Wangdi Travel Guide
Known as Sha or east to the Bhutanese, Wangdi is an district is an important gateway to the far-flung corners of Bhutan. It shares borders with the district of Trongsa and Bumthang in the east, Thimphu Punakha in the west, Gasa in the north and Dagana Sarpang and Tsirang in the south. This 4308sq Km region, the second largest after Gasa,is divided into 15 blocks which are multi Lingual and multi ethnic.
Wangduephodrang district is rich in monasteries and Buddhist shrines. Dolung Goemba, in Khotokha, was built by the 2nd Je Khenpo Sonam Yozer towards the end of the 17th century after he found a peculiar rock with a hole through it. The chief abbot took the rock to be an auspicious relic and built the monastery to commemorate the sacred object. Other relics in the monastery include the mask of the Raksha, or “the
Top Things to do in Wangdi
It has many popular attractions in Wangdi. Wangdi being the largest District in Bhutan places like Gangtye, Wangdi Dzong and Low altitude trekking are the most popular things to do in Wangdi.
More than 40 species of mammals inhabit the lush forests of Wangduephodrang including rare species like tiger, red panda and leopard. Wangduephodrang can also be a birder’s paradise with 391 species of birds frequenting the region, including rare and protected birds like the black-necked crane, the white-bellied heron and the spotted eagle.
Wangdi Weather and Climate
It stretches from 800m to about 5800m above sea level with a wide range of climates. The southern extremes of the region are subtropical while the northern part has cool summers and cold winters with the far north mostly under snow. Wangdi receives an average annual rainfall of 1000mm.
Places not to miss in Wangdi
Gangtey Monastery: The famed Gangtey monastery, also known as Gangtey Sanga Choeling Goemba, is located on a hill at approximately 2,800 meters above sea level. The location offers a stunning view of the Phobjikha valley, home to endangered black-necked cranes. The monastery was founded by Je Kuenga Gyeltshen in 1613. The current emanation of Terton Pema Lingpa, the Gangtey Trulku, is the Chief Abbot of the sanctuary.
Nyezer Lhakhang: Located on a ridge high above the Dangchu river, the Nyizergang Lhakhang was built by Terton Wugpa Lingpa in the 13th century. It was initially called Gedunchholing, and the main relic of the monastery is an object representing the Za (planetary deity) and a necklace with a bead of Za (rare knots of wood).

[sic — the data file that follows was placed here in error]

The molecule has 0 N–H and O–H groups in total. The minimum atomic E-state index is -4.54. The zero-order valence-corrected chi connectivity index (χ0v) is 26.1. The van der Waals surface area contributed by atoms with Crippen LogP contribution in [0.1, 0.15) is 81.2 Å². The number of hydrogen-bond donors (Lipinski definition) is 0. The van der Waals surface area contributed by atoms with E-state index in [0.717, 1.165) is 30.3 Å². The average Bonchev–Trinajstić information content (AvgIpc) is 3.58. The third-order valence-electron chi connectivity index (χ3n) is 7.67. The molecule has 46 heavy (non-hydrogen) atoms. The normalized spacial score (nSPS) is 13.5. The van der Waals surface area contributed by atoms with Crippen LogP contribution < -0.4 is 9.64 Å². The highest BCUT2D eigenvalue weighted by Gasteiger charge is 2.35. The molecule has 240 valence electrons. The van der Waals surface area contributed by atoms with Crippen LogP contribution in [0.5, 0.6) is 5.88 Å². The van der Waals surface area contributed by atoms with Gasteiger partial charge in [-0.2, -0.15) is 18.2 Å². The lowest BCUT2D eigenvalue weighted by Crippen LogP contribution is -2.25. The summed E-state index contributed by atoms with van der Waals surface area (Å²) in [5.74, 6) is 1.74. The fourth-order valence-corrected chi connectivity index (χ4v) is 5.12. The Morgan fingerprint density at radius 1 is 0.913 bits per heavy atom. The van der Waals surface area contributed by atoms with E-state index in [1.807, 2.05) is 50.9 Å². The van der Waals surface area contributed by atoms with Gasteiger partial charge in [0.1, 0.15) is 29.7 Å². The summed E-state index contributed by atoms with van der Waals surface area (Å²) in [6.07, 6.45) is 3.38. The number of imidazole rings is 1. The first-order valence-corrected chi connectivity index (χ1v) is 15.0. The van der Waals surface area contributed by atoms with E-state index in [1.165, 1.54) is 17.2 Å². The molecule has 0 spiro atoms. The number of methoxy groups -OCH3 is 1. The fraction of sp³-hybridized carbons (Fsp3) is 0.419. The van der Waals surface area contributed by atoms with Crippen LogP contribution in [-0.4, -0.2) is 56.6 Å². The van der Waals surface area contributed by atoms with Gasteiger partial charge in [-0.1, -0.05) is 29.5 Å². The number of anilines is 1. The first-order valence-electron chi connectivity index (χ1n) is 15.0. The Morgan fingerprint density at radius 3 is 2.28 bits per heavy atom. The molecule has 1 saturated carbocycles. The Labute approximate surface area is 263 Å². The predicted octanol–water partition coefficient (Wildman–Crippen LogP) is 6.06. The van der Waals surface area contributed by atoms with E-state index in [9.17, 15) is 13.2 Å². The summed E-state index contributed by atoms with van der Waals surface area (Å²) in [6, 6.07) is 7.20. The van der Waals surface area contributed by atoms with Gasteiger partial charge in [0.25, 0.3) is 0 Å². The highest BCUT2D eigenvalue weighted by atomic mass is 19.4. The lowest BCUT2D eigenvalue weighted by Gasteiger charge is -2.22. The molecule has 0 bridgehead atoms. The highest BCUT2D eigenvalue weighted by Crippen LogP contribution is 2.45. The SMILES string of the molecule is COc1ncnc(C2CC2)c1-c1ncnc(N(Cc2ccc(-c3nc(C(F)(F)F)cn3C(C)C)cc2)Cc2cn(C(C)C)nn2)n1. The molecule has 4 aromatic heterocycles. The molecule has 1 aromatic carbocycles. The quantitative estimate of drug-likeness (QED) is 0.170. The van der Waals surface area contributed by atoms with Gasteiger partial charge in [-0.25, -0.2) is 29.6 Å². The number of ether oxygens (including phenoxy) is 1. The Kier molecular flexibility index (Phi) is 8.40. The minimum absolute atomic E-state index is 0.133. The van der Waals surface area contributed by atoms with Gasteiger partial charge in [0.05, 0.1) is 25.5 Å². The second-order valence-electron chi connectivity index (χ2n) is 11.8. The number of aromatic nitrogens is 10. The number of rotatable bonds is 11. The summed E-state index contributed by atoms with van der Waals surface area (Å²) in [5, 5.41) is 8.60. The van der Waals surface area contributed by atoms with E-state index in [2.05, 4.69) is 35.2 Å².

Rinchenling Shedra: The Rinchenling Shedra is a monastic school in Khotokha. It was built on a site originally occupied by a temple built by Longchen Rabjam in the 14th century as one of the monasteries of the Lingchen Gyed (the eight vast plains)
Boe Langdra: An important site of pilgrimage in the region is Boe Langdra, associated with the subjugation of a local deity by Guru Padmasambhava in the 8th century AD. The Nye, or sacred site, remained unknown until Terton Dorji Lingpa discovered it. The 14th Je Khenpo Tenzin Namgyel (1775-81) restored the ruins to its religious significance.
Kubum Lhakhang, in Phobjikha valley, is a Bon temple built by Zhabdrung Tshenden Dulwa in the 13th century. The name is derived from the 100,000 images of the Bon founder Tonpa Shenrab painted in gold on the walls of the Lhakhang. Radra Nekhang is the abode of a well-known local deity, the Radra. The deity is reputed to supernaturally aid people who solicit his help, be it in battle, business, or the more mundane aspects of acquiring wealth and fame. Chungney Goemba, in Phangyul, founded in 1655 by Thinley Pelbar, a disciple of Zhabdrung Ngawang Namgyel, is another sacred monastery in the district.
Dargay Goemba in Chungsegang was built on the spot where Drukpa Kuenley (the Divine Madman) met Ashi Genzo, a famed beauty of the region. It began as a Drubdey or meditation center used by Ngawang Drakpa, the son of Lam Ngawang Chogyal.
Wangduephodrang presents a rich ethnic and linguistic mosaic.
Most speak Ngalongpakha, the “language of the earliest risen”, but in a localized patois form. Other languages of the region include Monkha, Lakha, and Mangdekha.
A wide range of festivals is performed across the district. The most popular are the tshechu besides Nyilog (winter solstice), Lhabon, Bangko, and the recently introduced crane festival.
Wangdue is also known for archery games where local teams solicit the help of astrologers and local deities for victory. In Kashi and Nyisho, the unique tradition of playing archery wearing Patang (sword) continues to this day. The district is also acclaimed for its Lozey, an ornamental form of speech, which has been idealised in the “Ballad of Pemi Tshewang Tashi” and “Gaylong Sumdar Tashi”
The region is rich in natural resources with a diverse range of flora and fauna. About 65% of its area is covered by forest, a large part of which falls under the 1,300 km square Black Mountain National Park.
The economically significant Basochu Phase I and II hydropower projects generate 64 MW of power, while Punatsangchu Projects, I and II, under construction will boost the regional economy further. The region is one of the biggest producers of slate.
How to reach Wangdi?
Wangdi is 79Km from Thimphu and 140Km from Paro International airport. You can reach Wangdi by taxi or by hiring a car once you reach the airport. If you are coming via Phuntsholing through India then it takes about 6 hours and it is approximately 220Km.